CHARLOTTESVILLE — Susan Bro hopes to send a powerful anti-hate message with a $12 million lawsuit against James Alex Fields Jr., the man convicted of murdering her daughter Aug. 12, 2017.
In an interview Wednesday, Bro, whose daughter, Heather Heyer, was killed when Fields rammed his car into a crowd of counter-protesters, said, “We want to show others that there are serious consequences for actions of hatred and violence. This lawsuit is a way to continue to extinguish hatred.”
The wrongful-death lawsuit, filed Aug. 30 in Charlottesville Circuit Court, names Fields as the sole defendant.
Bro, the administrator of Heyer’s estate, seeks $10 million in compensatory damages and $2 million in punitive damages, according to the complaint. Bro and Heyer’s father and brother are listed as beneficiaries.
Bro said she is not interested in Fields’ “blood money,” but wants to make sure he will never profit from selling the rights to his story or publishing a memoir.
Fields, 22, has been convicted of various criminal charges for driving his Dodge Challenger into a crowd of counter- protesters on the day of the white supremacist Unite the Right rally. When Fields struck the crowd, he killed Heyer and injured dozens, shocking the nation.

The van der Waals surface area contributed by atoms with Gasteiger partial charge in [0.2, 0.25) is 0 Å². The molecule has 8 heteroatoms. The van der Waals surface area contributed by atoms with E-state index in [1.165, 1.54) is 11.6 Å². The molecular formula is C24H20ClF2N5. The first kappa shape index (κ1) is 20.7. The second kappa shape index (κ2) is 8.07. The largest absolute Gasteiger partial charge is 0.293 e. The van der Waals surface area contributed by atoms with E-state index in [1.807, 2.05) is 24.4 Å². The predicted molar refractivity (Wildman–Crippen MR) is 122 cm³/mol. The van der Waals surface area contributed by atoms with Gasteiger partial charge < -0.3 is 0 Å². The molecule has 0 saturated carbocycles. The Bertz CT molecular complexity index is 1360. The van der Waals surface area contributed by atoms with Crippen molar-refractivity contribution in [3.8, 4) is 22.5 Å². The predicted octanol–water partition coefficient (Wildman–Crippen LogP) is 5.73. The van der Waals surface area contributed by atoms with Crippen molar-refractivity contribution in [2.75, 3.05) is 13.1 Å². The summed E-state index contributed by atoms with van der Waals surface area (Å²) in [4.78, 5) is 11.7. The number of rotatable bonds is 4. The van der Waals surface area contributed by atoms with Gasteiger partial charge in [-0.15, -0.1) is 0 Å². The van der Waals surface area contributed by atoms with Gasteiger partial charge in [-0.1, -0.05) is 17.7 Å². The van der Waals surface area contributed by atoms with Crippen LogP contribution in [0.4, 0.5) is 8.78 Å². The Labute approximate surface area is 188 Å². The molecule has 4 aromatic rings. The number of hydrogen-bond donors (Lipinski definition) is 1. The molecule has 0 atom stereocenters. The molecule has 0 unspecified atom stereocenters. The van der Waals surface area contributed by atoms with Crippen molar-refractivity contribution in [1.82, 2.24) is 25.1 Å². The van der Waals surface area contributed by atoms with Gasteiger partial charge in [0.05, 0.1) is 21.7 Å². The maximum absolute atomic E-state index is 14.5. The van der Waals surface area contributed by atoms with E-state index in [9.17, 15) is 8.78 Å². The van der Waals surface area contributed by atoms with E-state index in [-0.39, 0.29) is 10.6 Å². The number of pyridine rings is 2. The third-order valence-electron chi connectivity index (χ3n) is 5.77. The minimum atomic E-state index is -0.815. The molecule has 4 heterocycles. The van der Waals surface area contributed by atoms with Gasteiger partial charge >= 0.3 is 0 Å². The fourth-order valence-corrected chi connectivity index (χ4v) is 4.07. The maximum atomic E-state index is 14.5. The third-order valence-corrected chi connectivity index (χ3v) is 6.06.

He currently is serving over two dozen life sentences resulting from state and federal charges.
After her daughter’s death, Bro formed the Heather Heyer Foundation with the goal of honoring Heyer’s memory by giving financial assistance to people who are passionate about social change.
The foundation recently partnered with another nonprofit, the Sum, to launch the Heyer Voices program, designed to help high school students understand and improve themselves and then work in the community to foster change.
Fields is a defendant in a spate of state and federal lawsuits filed by victims of the attack. Many of the suits also seek millions in damages from Fields and organizers of the rally.
At Fields’ June federal sentencing, U.S. District Judge Michael Urbanski said he was in favor of penalizing fields $2,900 on each of the 29 hate crime charges to which he pleaded guilty. Because Fields’ ability to make money in prison is limited, Urbanski opted to schedule a hearing Sept. 26 to determine compensation.
Fields’ sentencing memorandum stipulates each victim will receive a proportional share of any partial payment Fields makes.